15 April 2024
When I titled this column, “Building Main Street, not Wall Street”, I did so for many reasons, not the least of which was the stranglehold that Wall Street banks have
08 April 2024
When communities look to revitalize, they often tend to overlook one of the most effective and efficient tools in their revitalization or rejuvenation toolbox, that of the arts and culture.
01 April 2024
I was recently involved in a discussion that reminded me of a column I wrote years ago. The column focused on the town of Laurel, Mississippi, and how they have

CONTACT

TRULY-LOCAL

29 PARADISE LANE

815-326-9061

John@Truly-Local.org

815-326-9061

info@truly-localllc.com

Online Sales Tax Can Save Local Businesses and Communities

18 July 2023

If you are like me, the word tax isn’t a positive conversation starter, in fact, it is quite the opposite. But when it comes to small rural communities, there are taxing discussions that must be had.  Small local businesses in rural communities have long faced significant challenges in competing with online retailers. The rise of e-commerce has reshaped the retail landscape, leading to an uneven playing field for brick-and-mortar establishments. However, implementing online sales/use tax policies can level this playing field and support the survival and growth of small local businesses. In this column, we will explore the critical importance of online sales/use tax, supported by figures, examples, and studies, as a means to empower rural communities economically.

 

One of the primary reasons online sales/use taxes is critical for small local businesses in rural communities is that it helps level the playing field against e-commerce giants. Without such tax policies, online retailers often enjoy a price advantage over local businesses since they are not required to collect sales tax in certain jurisdictions. This discrepancy can discourage consumers from supporting local businesses, thereby undermining their survival and growth. According to a study conducted by Civic Economics, for every $10 million in online sales, approximately 200 local jobs are lost. Furthermore, the study found that if online sales were subject to the same sales tax as local businesses, it would generate billions of dollars in revenue for local governments, which could be invested in community development initiatives.

 

Another reason for consideration of implementing online sales/use tax policies is that it not only levels the playing field but also supports the overall health of local economies. When consumers purchase goods online without paying sales tax, the revenue that could have been generated for the local community is lost. This revenue is crucial for funding public services, infrastructure development, and community improvement projects.

 

A notable example is the case of South Dakota, which passed a law requiring online retailers to collect sales tax. Following this implementation, the state witnessed a significant increase in sales tax revenue, providing funds for public education, healthcare, and infrastructure upgrades. Small businesses benefited from this additional revenue as well, as it facilitated community growth, increased employment opportunities, and attracted further investment.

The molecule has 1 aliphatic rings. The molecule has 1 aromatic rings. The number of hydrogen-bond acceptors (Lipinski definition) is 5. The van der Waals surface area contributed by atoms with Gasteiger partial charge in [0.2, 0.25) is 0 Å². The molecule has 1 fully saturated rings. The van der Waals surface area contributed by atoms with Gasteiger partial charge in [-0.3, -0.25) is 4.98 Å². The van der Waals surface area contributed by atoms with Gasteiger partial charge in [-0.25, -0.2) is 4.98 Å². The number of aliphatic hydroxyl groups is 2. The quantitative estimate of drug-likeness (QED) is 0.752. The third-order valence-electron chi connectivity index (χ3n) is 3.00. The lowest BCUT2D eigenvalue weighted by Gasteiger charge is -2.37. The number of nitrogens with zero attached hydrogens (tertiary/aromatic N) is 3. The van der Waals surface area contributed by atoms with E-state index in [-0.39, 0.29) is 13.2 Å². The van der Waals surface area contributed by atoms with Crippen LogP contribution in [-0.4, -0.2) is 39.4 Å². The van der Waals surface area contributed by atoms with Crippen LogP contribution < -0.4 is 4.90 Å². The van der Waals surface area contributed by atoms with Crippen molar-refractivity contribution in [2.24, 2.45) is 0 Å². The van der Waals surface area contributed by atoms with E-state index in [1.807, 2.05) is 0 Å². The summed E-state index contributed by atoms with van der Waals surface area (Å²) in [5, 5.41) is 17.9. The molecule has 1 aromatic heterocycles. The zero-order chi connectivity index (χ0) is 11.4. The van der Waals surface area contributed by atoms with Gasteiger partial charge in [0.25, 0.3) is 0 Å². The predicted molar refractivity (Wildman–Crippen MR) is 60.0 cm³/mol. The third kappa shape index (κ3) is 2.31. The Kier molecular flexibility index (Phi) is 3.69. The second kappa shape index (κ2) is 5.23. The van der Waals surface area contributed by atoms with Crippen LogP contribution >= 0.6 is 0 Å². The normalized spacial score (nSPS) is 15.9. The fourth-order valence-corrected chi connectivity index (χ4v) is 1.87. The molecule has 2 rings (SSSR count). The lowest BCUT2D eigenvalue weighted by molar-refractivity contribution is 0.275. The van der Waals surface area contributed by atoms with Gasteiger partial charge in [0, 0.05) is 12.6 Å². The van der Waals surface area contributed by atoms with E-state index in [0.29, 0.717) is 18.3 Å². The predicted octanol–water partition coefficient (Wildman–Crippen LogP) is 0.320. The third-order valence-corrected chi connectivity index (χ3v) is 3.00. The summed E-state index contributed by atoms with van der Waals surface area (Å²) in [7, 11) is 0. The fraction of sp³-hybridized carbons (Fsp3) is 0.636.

In a study conducted by the U.S. Government Accountability Office (GAO), it was estimated that state and local governments could have collected between $8 billion and $13 billion in sales tax revenue in 2017 if they were able to enforce the collection on remote sales. Such revenue can be vital for small local businesses in rural communities, as it enables them to invest in marketing, employee training, and expansion, leading to enhanced competitiveness and community growth.

 

Another positive aspect of having local sales/use tax polices is that it can aid in preserving your community character. Small local businesses play an integral role in preserving the unique character and identity of rural communities. They provide personalized services, foster social connections, and contribute to the distinct cultural fabric. However, when these businesses struggle to survive due to the competition posed by online retailers, communities risk losing their local charm and becoming homogenized.

 

By implementing online sales/use tax policies, rural communities can protect their local businesses, thereby preserving their unique character. When consumers are encouraged to support local businesses through equal taxation, it strengthens the sense of community pride and connection. Additionally, depending upon the laws and guidelines of each state and community, the revenue generated from online sales/use tax can be reinvested into initiatives that promote community development, such as supporting local arts, improving public spaces, and enhancing tourism.

 

Online sales/use tax is not just about taxation; it is a critical tool for empowering small local businesses in rural communities. By leveling the playing field, supporting local economies, and preserving community character, these tax policies contribute to the survival, growth, and overall prosperity of rural areas. Implementing such policies is a vital step towards fostering community resilience and ensuring a vibrant future for small businesses.

 

John Newby is a nationally recognized Columnist, Speaker, & Publisher. He consults with Chambers, Communities, Business & Media. His “Building Main Street, not Wall Street,” column appears in 60+ newspapers and media outlets. As founder of Truly-Local, he assists chambers, communities, media, and businesses in creating synergies that build vibrant communities. He can be reached at: John@Truly-Local.org.